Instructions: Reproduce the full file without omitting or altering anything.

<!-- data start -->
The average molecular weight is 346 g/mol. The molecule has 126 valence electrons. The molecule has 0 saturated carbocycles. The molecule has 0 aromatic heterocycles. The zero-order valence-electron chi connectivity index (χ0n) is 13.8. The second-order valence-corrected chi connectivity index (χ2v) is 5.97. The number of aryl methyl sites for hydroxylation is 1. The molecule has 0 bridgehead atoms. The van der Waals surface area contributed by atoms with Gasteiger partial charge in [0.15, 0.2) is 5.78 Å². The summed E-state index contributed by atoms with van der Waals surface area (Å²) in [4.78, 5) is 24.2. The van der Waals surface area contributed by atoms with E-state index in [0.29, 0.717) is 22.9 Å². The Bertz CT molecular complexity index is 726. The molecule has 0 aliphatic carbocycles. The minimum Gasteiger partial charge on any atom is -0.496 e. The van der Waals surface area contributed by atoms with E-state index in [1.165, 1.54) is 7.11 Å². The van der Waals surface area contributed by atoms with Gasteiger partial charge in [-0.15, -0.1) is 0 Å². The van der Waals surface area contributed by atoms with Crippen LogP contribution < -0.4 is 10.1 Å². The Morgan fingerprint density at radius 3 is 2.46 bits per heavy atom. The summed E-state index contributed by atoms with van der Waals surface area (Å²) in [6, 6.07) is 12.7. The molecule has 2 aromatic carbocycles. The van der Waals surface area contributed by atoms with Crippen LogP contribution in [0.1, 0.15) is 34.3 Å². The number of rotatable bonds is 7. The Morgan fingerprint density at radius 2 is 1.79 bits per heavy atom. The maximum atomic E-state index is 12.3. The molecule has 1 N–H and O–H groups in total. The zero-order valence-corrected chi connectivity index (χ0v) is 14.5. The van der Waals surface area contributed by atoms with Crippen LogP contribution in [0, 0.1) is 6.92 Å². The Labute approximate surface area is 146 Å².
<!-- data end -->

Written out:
The average molecular weight is 346 g/mol. The molecule has 126 valence electrons. The molecule has 0 saturated carbocycles. The molecule has 0 aromatic heterocycles. The zero-order valence-electron chi connectivity index (χ0n) is 13.8. The second-order valence-corrected chi connectivity index (χ2v) is 5.97. The number of aryl methyl sites for hydroxylation is 1. The molecule has 0 bridgehead atoms. The van der Waals surface area contributed by atoms with Gasteiger partial charge in [0.15, 0.2) is 5.78 Å². The summed E-state index contributed by atoms with van der Waals surface area (Å²) in [4.78, 5) is 24.2. The van der Waals surface area contributed by atoms with E-state index in [0.29, 0.717) is 22.9 Å². The Bertz CT molecular complexity index is 726. The molecule has 0 aliphatic carbocycles. The minimum Gasteiger partial charge on any atom is -0.496 e. The van der Waals surface area contributed by atoms with E-state index in [1.165, 1.54) is 7.11 Å². The van der Waals surface area contributed by atoms with Gasteiger partial charge in [-0.15, -0.1) is 0 Å². The van der Waals surface area contributed by atoms with Crippen LogP contribution < -0.4 is 10.1 Å². The Morgan fingerprint density at radius 3 is 2.46 bits per heavy atom. The summed E-state index contributed by atoms with van der Waals surface area (Å²) in [6, 6.07) is 12.7. The molecule has 2 aromatic carbocycles. The van der Waals surface area contributed by atoms with Crippen LogP contribution in [0.1, 0.15) is 34.3 Å². The number of rotatable bonds is 7. The Morgan fingerprint density at radius 2 is 1.79 bits per heavy atom. The maximum atomic E-state index is 12.3. The molecule has 1 N–H and O–H groups in total. The zero-order valence-corrected chi connectivity index (χ0v) is 14.5. The van der Waals surface area contributed by atoms with Crippen LogP contribution in [0, 0.1) is 6.92 Å². The Labute approximate surface area is 146 Å².